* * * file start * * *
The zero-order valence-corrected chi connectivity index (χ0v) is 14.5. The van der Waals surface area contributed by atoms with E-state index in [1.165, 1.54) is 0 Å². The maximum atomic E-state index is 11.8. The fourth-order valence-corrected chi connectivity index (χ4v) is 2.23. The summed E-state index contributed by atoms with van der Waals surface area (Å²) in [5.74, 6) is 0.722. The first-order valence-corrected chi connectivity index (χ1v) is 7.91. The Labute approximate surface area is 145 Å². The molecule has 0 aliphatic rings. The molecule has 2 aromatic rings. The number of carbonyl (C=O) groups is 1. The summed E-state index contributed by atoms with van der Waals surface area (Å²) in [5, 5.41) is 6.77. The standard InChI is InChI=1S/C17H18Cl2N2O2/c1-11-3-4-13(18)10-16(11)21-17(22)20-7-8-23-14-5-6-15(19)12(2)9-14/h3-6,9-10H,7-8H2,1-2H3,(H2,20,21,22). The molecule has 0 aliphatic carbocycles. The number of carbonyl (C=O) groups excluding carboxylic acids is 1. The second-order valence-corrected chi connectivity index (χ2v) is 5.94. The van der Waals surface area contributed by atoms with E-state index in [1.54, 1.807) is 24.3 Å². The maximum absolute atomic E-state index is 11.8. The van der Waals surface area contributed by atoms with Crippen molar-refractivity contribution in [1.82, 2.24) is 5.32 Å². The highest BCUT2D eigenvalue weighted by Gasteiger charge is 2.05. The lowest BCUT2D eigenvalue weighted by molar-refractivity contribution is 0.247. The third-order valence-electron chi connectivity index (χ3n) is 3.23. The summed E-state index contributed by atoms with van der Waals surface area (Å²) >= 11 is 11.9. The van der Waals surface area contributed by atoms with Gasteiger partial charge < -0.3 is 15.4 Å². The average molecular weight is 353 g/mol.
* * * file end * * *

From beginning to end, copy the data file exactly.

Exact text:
The zero-order valence-corrected chi connectivity index (χ0v) is 14.5. The van der Waals surface area contributed by atoms with E-state index in [1.165, 1.54) is 0 Å². The maximum atomic E-state index is 11.8. The fourth-order valence-corrected chi connectivity index (χ4v) is 2.23. The summed E-state index contributed by atoms with van der Waals surface area (Å²) in [5.74, 6) is 0.722. The first-order valence-corrected chi connectivity index (χ1v) is 7.91. The Labute approximate surface area is 145 Å². The molecule has 0 aliphatic rings. The molecule has 2 aromatic rings. The number of carbonyl (C=O) groups is 1. The summed E-state index contributed by atoms with van der Waals surface area (Å²) in [5, 5.41) is 6.77. The standard InChI is InChI=1S/C17H18Cl2N2O2/c1-11-3-4-13(18)10-16(11)21-17(22)20-7-8-23-14-5-6-15(19)12(2)9-14/h3-6,9-10H,7-8H2,1-2H3,(H2,20,21,22). The molecule has 0 aliphatic carbocycles. The number of carbonyl (C=O) groups excluding carboxylic acids is 1. The second-order valence-corrected chi connectivity index (χ2v) is 5.94. The van der Waals surface area contributed by atoms with E-state index in [1.54, 1.807) is 24.3 Å². The maximum absolute atomic E-state index is 11.8. The van der Waals surface area contributed by atoms with Crippen molar-refractivity contribution in [1.82, 2.24) is 5.32 Å². The highest BCUT2D eigenvalue weighted by Gasteiger charge is 2.05. The lowest BCUT2D eigenvalue weighted by molar-refractivity contribution is 0.247. The third-order valence-electron chi connectivity index (χ3n) is 3.23. The summed E-state index contributed by atoms with van der Waals surface area (Å²) >= 11 is 11.9. The van der Waals surface area contributed by atoms with Gasteiger partial charge < -0.3 is 15.4 Å². The average molecular weight is 353 g/mol.